Chief Investigator Underweger wrote a crime novel about the case

It's a “soul-crushing true-crime thriller about a killer and his stalker,” says the book description. The crime thriller appears almost 30 years after Underweger's death: on June 29, 1994, Jack Underweger was sentenced to life in prison for nine counts of murdering prostitutes and committed suicide a few hours later.

As head of the assassination squad in Vienna at the time, Geiger was “almost obsessed” with the unique case, as he put it in an APA interview. This had a dramatic impact on his personal life. The now-retired top investigator has turned the case into a novel.

Book Notes

Ernst Geiger: “Mortzman”, Verlag Edition a, Paperback, 464 pages, 21 Euros

Malte Herwig: “Austria Psycho”, Molten Verlag, hardcover, 128 pages, 22 euros

No ordinary murder

“Mortsman” is “not a non-fiction book, but based on facts.” Geiger insists that he has found nothing, and in some cases associates a few people with only a fictional character. A psychologist from the author's imagination appears in the novel: “But his psychological expertise is abstracted and condensed from various reports,” Geiger explains.

He describes murder cases in a brutally realistic manner: Until now, “the victims have always been ignored.” Geiger wanted to counter the portrayal of Unterweger as a casual murderer: “He often held women under his control for hours, tormenting, abusing, and murdering them.”

APA/Georges Schneider

Jack Unterweger in 1994 before the trial in Cross began

“The whole Austrian cultural scene was on his side”

Geiger notes that Unterweger was “a manipulator,” and “he quickly recognized who he could manipulate and who he couldn't. He didn't win with me, so he clashed with me. In his last book he wrote in prison, he called me Kiefer instead of Geiger.”

Until the end, the investigator feared that Unterweger would get away with it: “He could lie and deceive everyone. He had a large group of supporters, the entire Austrian cultural scene was on his side and a large part of the media and intellectuals. He also had good lawyers.

Police suspicion is also a problem

“Killer” paints a contrasting picture, the personality of the criminal, the consequences of his actions for the victims, their families and his lovers, but the suspicions of the police: “They thought it didn't fit,” says the violinist.

“Underweger lives in a beautiful apartment, like heaven, he has everything now. After 15 years he comes out of prison early, the cultural scene is at his feet, the media takes care of him, he does theater, he studies and has a lot of women, even the wife of a business owner. supports him, pays for his apartment, and buys him a Mustang. Why would it be a murderer? “It was ridiculous,” the chief investigator recalled at the time.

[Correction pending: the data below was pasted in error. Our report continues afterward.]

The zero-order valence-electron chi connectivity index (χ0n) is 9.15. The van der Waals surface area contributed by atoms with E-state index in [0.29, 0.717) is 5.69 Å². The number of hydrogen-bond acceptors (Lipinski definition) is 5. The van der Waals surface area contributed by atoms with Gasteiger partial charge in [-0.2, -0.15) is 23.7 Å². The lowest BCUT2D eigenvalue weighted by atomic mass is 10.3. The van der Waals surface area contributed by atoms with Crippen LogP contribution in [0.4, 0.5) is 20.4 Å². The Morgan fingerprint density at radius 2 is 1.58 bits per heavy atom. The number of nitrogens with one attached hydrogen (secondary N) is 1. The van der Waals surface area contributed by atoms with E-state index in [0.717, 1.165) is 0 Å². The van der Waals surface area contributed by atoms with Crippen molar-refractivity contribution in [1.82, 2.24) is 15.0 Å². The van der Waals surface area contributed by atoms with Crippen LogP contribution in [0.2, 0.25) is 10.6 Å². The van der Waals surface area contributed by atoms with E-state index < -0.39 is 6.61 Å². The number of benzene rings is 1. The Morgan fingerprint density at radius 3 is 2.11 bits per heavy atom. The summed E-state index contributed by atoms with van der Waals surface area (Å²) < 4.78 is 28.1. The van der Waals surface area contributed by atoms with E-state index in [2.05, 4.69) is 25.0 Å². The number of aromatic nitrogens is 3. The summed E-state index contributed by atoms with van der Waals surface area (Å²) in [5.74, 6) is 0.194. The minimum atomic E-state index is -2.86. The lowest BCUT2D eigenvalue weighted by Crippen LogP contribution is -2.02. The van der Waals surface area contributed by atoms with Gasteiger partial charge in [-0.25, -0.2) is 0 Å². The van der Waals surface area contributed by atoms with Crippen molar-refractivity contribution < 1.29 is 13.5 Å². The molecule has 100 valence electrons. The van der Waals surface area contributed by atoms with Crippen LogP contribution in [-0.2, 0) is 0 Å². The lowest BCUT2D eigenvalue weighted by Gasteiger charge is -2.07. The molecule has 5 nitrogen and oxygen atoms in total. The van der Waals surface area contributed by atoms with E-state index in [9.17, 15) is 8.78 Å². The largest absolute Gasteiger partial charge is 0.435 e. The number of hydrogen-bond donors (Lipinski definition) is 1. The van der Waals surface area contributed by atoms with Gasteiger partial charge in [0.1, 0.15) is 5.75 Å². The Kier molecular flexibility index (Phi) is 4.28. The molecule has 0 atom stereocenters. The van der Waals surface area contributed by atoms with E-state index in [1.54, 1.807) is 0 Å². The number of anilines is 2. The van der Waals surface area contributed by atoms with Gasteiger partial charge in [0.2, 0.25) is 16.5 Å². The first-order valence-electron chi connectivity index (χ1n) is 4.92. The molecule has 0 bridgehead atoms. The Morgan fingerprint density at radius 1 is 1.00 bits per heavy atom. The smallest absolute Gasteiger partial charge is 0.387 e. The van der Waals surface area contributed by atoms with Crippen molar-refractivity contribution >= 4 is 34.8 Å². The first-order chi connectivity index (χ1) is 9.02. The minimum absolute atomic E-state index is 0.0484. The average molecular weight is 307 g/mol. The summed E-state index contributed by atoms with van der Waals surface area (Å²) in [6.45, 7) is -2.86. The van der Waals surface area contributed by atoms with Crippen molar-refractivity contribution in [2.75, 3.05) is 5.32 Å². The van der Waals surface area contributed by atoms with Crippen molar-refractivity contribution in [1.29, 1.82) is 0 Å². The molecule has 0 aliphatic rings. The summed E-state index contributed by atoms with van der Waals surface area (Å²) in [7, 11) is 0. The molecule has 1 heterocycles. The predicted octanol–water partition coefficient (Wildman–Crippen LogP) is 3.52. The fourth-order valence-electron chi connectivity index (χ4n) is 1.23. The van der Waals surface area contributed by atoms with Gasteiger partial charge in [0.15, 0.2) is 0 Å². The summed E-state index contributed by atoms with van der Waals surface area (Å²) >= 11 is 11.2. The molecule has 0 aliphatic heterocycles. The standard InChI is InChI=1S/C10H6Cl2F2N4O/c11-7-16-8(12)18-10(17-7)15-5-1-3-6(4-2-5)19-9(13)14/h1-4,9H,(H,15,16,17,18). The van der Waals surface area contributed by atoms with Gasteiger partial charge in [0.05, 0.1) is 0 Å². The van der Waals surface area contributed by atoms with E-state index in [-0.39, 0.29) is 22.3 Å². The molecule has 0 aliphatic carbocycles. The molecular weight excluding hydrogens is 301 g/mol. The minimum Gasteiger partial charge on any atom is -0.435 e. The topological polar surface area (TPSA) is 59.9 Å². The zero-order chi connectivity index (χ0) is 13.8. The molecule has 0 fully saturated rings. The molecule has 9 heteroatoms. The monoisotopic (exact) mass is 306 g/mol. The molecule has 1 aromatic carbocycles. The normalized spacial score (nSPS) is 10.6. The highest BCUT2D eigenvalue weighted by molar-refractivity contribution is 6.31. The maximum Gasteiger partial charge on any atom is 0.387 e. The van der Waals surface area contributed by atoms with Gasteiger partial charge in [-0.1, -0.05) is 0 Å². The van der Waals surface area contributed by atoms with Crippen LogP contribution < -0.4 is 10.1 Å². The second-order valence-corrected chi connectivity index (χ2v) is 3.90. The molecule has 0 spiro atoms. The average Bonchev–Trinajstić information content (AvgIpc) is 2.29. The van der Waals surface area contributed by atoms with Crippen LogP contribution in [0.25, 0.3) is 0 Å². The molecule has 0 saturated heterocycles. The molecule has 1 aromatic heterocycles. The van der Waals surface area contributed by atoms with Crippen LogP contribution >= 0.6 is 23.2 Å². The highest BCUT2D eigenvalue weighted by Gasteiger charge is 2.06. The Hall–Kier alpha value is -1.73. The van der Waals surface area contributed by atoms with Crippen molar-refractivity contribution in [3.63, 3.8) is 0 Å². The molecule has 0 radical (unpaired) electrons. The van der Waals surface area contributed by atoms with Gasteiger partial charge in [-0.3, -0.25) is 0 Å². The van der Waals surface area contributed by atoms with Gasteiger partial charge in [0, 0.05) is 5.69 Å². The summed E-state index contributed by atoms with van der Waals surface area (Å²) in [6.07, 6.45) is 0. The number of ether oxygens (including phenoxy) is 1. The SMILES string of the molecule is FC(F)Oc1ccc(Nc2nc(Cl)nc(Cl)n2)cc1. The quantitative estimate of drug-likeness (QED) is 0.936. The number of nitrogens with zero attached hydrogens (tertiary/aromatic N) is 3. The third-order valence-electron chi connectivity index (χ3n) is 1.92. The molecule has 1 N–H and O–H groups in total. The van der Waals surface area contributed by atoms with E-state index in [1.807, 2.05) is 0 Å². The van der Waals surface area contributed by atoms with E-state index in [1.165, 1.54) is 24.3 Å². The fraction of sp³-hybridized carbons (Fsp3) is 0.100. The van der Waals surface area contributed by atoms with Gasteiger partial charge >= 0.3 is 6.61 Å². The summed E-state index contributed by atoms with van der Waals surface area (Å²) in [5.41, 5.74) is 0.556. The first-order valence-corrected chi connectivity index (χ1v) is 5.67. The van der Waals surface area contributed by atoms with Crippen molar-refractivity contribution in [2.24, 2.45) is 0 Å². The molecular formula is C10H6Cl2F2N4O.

For a long time, the authorities had only circumstantial evidence, which is also discussed in the novel. “At that time, forensic science in Austria was still in a position to solve the case,” admits Geiger. In Switzerland and the United States, assistance was obtained through DNA analysis and forensics. In “Mortsman,” you'll find out when and how the criminals were finally able to focus the investigation on Underweger.

Ernst Geiger in a 2021 archive photo

APA/Harald Schneider

Geiger says Unterweger was “a manipulator.”

Already Geiger's third novel

This is Geiger's biggest case. It always haunted him after the verdict and shortly after Unterweger's suicide. Writing the novel “was a challenge,” Geiger says, though, adding in the same breath: “I had a better overall perspective. As a contemporary witness, it was important to me to give an overall representation.” It was intended to differentiate his work from Elizabeth Shahrang's “Jack” (2015), which Geiger describes as a “romantic metamorphosis”.

“Mortsman” is Geiger's third novel after “Homeward Way” and “Coldtrap” and “Bergas 41,” a non-fiction book about the Vienna police during the Nazi era – and may be his last: “My wife says I should finally stop,” he smiles. “I've had enough now. The six years since I retired have been really busy.

Released on parole in May 1990

Jack Unterweger was initially sentenced to life in prison for killing the young woman in 1976. In May 1990 he was released from Stein Prison on parole – an example of successful rehabilitation.

The “port writer” was able to count on several prominent supporters. Eight years before his release, Underweger's autobiographical novel “Purgatory or Journey to Prison – Report of a Guilty Man” was published. “Purgatory” was made into a movie in 1988, and Unterweger wrote other books.

He was arrested after fleeing in Miami

Immediately after his release from prison, Styrian began to study evenings, which took him to Austria and abroad. These cases should be given importance in the context of prostitution murders. On February 13, 1992, the Gross Regional Court issued an arrest warrant. He was charged with one murder in Prague, another in Bregenz, two in Graz, four in Vienna and three in Los Angeles between September 1990 and July 1991.

After a daring escape, Unterweger was captured in Miami in late February and extradited to Austria in late May 1992. The trial began on April 20, 1994 at the Gross Regional Court. Due to Unterweger's suicide, the verdict was not final.

Another book on the case: “Austrian Psycho”

A second book about Unterweger, “Austrian Psycho,” will be released on January 25. German journalist and author Malde Herwig weaves documented facts, conversations with contemporary witnesses such as Elfriede Jelinek and Peter Handke, and Unterweger's statements into a documentary story, the publisher announced.

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